Mobile phone data can track economic change and provide rapid insight into employment levels as people's communications patterns change when they are not working, says a new study from Massachusetts Institute of Technology.
Without a commute or workspace, most people will make a higher portion of their calls from home -- and they make fewer calls, the study found.
The researchers believe the phone data closely aligns with standard unemployment measures, and may allow analysts to make unemployment projections two to eight weeks faster than those made using traditional methods.
"Using mobile phone data to project economic change would allow almost real-time tracking of the economy, and at very fine spatial granularities ... both of which are impossible given the current methods of collecting economic statistics," said study co-author David Lazer.
The study's starting point was an automotive plant in Europe that closed in 2006, leaving about 1,100 workers unemployed in a town of roughly 15,000 people.
The researchers found that in the months following layoffs, the total number of calls made by laid-off individuals dropped by 51 percent compared with working residents, and by 41 percent compared with all phone users.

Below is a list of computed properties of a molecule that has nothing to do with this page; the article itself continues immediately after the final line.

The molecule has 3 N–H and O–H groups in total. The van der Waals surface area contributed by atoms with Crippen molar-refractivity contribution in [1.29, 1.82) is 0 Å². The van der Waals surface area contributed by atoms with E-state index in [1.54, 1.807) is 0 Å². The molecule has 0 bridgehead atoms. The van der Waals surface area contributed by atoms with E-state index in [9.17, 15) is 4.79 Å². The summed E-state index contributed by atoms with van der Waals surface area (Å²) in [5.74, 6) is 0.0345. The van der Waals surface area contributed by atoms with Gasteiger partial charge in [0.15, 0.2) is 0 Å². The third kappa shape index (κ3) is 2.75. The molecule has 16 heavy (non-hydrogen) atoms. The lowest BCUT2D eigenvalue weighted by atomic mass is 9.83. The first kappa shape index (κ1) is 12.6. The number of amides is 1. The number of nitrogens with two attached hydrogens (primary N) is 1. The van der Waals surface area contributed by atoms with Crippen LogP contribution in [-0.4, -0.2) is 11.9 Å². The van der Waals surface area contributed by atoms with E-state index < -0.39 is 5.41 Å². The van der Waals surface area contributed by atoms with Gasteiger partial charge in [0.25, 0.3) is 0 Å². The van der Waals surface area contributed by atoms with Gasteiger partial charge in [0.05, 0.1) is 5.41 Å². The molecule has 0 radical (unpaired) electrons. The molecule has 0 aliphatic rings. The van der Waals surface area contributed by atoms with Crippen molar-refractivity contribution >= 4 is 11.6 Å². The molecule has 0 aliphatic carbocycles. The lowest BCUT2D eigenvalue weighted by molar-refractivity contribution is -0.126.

The number of calls made by a newly unemployed worker to someone in the town where they had worked fell by five percentage points, and even the number of individual cellphone towers needed to transmit the calls of unemployed workers dropped by around 20 percent.
"Individuals who we believe to have been laid off display fewer phone calls incoming, contact fewer people each month, and the people they are contacting are different," said co-author Jameson Toole.
The study was published in the Journal of the Royal Society Interface.
Having the information about the layoffs allowed the researchers to build an algorithm that, by analysing phone-use patterns, assigns a probability that someone has become unemployed.